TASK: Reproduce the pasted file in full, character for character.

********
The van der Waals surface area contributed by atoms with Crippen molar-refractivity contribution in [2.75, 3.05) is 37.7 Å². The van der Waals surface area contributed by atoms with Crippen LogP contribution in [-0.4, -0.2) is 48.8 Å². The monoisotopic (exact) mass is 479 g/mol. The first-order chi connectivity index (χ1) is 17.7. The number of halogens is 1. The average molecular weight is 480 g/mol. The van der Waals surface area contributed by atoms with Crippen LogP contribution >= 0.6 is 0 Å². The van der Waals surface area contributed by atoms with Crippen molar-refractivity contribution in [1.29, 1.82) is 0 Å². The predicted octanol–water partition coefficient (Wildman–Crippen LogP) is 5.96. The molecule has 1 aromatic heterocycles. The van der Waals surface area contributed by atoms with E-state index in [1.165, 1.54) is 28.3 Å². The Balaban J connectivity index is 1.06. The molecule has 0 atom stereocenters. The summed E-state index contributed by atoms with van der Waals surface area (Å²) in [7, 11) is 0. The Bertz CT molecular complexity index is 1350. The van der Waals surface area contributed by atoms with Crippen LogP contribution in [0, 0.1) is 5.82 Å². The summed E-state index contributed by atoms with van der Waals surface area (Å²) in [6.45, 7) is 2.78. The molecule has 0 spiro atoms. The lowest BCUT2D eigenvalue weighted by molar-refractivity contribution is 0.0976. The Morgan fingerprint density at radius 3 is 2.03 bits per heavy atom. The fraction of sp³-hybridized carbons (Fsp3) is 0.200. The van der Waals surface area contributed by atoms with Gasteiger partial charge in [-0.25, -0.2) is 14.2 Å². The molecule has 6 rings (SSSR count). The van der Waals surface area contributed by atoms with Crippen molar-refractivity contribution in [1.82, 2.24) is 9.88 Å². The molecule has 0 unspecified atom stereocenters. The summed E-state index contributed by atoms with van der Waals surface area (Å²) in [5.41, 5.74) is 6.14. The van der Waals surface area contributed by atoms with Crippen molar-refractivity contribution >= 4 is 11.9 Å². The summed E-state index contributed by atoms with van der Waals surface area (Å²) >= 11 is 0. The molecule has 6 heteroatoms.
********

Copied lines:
The van der Waals surface area contributed by atoms with Crippen molar-refractivity contribution in [2.75, 3.05) is 37.7 Å². The van der Waals surface area contributed by atoms with Crippen LogP contribution in [-0.4, -0.2) is 48.8 Å². The monoisotopic (exact) mass is 479 g/mol. The first-order chi connectivity index (χ1) is 17.7. The number of halogens is 1. The average molecular weight is 480 g/mol. The van der Waals surface area contributed by atoms with Crippen LogP contribution >= 0.6 is 0 Å². The van der Waals surface area contributed by atoms with Crippen molar-refractivity contribution in [1.29, 1.82) is 0 Å². The predicted octanol–water partition coefficient (Wildman–Crippen LogP) is 5.96. The molecule has 1 aromatic heterocycles. The van der Waals surface area contributed by atoms with E-state index in [1.165, 1.54) is 28.3 Å². The Balaban J connectivity index is 1.06. The molecule has 0 atom stereocenters. The summed E-state index contributed by atoms with van der Waals surface area (Å²) in [7, 11) is 0. The Bertz CT molecular complexity index is 1350. The van der Waals surface area contributed by atoms with Crippen LogP contribution in [0, 0.1) is 5.82 Å². The summed E-state index contributed by atoms with van der Waals surface area (Å²) in [6.45, 7) is 2.78. The molecule has 0 spiro atoms. The lowest BCUT2D eigenvalue weighted by molar-refractivity contribution is 0.0976. The Morgan fingerprint density at radius 3 is 2.03 bits per heavy atom. The fraction of sp³-hybridized carbons (Fsp3) is 0.200. The van der Waals surface area contributed by atoms with Gasteiger partial charge in [-0.25, -0.2) is 14.2 Å². The molecule has 6 rings (SSSR count). The van der Waals surface area contributed by atoms with Crippen molar-refractivity contribution in [1.82, 2.24) is 9.88 Å². The molecule has 0 unspecified atom stereocenters. The summed E-state index contributed by atoms with van der Waals surface area (Å²) in [5.41, 5.74) is 6.14. The van der Waals surface area contributed by atoms with Crippen molar-refractivity contribution >= 4 is 11.9 Å². The summed E-state index contributed by atoms with van der Waals surface area (Å²) >= 11 is 0. The molecule has 6 heteroatoms.